Attorneys Stephen Korshak and Lee Karina Dani

Can you challenge your parent’s will?

by | Sep 4, 2018 | Probate Litigation |


If you were shocked and dismayed when you discovered the contents of your recently deceased Florida parent’s will, you may be questioning whether or not you should challenge it. The answer to that question depends on what grounds you think you have for the challenge.

As you might expect, just because you did not inherit exactly what you thought you would does not mean that you can mount a successful will challenge. After all, your parent owned the property and had the right to distribute it however he or she wished – with a few notable exceptions.

Testamentary capacity

Anyone who makes and executes a last will and testament must have the testamentary capacity to do so. What that means is that you can challenge your parent’s will on the ground of testamentary capacity if you can prove one or more of the following:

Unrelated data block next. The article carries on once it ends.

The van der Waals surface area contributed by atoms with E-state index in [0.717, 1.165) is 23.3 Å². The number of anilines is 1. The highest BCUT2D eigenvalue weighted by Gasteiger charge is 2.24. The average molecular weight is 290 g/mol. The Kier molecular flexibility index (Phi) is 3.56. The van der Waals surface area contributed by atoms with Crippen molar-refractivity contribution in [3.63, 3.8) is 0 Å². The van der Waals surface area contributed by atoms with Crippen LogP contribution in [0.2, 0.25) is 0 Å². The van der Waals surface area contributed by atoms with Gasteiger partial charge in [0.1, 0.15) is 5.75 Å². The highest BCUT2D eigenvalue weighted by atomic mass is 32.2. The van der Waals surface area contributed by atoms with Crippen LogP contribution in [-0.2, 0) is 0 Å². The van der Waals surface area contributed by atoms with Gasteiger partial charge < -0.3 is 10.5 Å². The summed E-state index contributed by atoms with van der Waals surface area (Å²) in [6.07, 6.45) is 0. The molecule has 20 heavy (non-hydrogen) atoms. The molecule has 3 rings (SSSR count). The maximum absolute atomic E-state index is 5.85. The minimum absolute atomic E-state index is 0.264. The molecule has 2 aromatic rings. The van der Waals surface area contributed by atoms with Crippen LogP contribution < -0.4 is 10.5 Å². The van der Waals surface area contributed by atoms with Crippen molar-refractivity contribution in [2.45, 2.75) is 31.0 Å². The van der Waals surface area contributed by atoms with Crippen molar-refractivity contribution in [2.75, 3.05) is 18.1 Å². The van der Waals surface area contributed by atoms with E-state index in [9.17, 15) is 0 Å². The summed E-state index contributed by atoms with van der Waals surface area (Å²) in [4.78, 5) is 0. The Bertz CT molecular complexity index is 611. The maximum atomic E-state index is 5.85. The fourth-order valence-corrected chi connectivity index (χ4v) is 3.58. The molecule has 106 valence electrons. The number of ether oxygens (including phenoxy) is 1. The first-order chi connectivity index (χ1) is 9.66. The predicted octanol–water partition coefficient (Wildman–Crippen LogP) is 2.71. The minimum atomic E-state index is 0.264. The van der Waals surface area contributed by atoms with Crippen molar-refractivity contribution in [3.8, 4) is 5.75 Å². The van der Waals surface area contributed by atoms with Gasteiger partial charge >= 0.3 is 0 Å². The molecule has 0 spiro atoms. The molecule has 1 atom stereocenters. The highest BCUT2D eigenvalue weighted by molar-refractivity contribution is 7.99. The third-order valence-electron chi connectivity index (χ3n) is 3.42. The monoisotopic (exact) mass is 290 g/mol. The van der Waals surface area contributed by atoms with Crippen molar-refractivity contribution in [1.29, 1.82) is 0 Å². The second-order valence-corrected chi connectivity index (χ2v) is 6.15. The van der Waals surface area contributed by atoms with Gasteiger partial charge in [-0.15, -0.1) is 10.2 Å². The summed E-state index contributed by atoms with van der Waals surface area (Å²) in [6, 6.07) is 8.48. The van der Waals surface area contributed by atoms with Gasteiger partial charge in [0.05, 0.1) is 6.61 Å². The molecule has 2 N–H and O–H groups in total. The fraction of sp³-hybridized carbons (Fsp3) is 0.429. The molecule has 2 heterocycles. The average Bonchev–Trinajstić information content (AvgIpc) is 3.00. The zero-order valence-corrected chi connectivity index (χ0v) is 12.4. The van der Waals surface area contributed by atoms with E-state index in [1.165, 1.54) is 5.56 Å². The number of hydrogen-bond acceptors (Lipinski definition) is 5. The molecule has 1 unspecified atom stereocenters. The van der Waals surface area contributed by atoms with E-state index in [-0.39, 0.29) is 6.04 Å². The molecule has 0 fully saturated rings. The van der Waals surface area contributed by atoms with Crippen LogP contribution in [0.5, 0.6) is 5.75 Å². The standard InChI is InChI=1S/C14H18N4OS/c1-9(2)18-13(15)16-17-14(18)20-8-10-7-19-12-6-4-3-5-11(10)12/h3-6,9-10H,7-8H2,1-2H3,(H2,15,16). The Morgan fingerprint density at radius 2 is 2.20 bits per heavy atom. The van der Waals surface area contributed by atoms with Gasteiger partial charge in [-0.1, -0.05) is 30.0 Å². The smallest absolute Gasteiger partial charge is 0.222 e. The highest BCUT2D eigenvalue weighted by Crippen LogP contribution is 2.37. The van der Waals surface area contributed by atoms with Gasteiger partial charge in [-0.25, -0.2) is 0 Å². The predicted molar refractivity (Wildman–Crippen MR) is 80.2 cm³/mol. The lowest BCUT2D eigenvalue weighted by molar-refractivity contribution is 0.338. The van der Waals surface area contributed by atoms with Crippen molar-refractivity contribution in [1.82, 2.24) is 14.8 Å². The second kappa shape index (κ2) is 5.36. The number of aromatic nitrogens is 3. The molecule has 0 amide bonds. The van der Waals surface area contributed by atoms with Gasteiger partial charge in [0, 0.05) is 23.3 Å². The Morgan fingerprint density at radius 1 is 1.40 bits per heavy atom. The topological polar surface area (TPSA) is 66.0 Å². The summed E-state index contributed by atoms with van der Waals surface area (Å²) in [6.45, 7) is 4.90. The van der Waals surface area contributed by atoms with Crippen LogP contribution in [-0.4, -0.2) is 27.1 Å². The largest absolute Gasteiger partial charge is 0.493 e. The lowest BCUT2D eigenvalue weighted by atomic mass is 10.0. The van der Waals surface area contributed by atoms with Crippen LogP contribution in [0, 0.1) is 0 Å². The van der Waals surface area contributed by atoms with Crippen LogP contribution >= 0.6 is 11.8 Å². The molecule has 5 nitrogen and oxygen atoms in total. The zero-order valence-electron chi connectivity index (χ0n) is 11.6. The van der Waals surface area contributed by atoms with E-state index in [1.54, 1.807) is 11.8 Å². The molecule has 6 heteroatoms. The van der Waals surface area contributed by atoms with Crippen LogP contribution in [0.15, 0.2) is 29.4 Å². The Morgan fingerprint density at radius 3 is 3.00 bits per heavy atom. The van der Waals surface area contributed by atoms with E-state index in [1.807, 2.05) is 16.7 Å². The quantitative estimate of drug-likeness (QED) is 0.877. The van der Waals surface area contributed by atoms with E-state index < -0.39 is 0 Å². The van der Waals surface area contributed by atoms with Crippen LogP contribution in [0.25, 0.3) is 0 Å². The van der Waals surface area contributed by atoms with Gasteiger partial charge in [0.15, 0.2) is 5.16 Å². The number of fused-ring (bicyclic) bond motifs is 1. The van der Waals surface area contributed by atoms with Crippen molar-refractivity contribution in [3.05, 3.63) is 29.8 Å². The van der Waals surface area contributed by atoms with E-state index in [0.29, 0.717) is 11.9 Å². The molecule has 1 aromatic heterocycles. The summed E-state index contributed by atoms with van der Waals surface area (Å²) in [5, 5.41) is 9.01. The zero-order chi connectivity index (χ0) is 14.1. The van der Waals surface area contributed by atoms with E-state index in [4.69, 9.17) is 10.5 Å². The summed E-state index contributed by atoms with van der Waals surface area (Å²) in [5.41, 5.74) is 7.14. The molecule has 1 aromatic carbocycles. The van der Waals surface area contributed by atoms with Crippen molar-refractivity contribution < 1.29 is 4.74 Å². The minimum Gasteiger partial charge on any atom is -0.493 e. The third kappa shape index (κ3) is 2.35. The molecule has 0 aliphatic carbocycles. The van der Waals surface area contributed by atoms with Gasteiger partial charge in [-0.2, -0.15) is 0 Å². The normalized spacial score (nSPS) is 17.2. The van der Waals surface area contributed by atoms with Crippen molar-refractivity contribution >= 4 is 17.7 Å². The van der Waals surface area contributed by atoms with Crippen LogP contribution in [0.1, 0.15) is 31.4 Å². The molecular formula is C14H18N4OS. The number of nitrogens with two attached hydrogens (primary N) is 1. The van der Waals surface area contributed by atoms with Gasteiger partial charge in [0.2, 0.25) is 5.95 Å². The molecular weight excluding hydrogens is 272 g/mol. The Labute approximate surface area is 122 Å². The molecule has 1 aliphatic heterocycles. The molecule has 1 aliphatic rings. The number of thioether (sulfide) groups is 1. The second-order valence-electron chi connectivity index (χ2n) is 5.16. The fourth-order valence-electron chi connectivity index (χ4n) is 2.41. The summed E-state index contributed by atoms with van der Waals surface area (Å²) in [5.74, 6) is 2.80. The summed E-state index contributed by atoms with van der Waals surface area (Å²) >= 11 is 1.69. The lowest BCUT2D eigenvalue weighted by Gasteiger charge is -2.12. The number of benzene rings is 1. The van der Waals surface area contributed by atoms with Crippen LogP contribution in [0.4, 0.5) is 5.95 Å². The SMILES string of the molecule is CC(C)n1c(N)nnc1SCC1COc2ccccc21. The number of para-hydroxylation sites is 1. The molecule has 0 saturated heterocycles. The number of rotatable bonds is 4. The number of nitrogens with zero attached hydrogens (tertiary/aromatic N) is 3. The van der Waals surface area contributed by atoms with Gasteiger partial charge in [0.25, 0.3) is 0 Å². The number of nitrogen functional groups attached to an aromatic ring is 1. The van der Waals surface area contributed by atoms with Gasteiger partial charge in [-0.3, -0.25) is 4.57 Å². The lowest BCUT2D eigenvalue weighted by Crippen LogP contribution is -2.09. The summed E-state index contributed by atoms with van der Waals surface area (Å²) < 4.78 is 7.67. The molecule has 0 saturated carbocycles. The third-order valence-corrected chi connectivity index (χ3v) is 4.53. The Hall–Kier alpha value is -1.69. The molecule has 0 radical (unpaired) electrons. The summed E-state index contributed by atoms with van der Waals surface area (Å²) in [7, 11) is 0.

• That (s)he did not have sufficient mental ability to understand the nature and consequences of making his or her will
  • That (s)he did not understand the extent or value of the property (s)he owned
  • That (s)he did not understand who the law expected him or her to name as legatees, such as his or her spouse, children, grandchildren, etc., as opposed to the people (s)he named instead
  • That (s)he did not understand what (s)he was giving to whom
  • That (s)he did not understand how all of the above worked together to result in a valid distribution of his or her assets

Undue influence

Another valid ground for challenging your parent’s will is if you believe, and can prove, that someone was exerting undue influence over him or her at the time (s)he made and executed the will. Undue influence means that someone, such as your parent’s caregiver, had so much power over your parent that (s)he usurped your parent’s own free will and substituted his or her own in its place.

Before starting what could become a long, drawn-out and acrimonious will challenge, do your homework. Discover what grounds you may have in addition to the above. Then, once you are fully informed, if you still feel you would like to challenge your parent’s well, a good possibility exists that you may be able to prevail.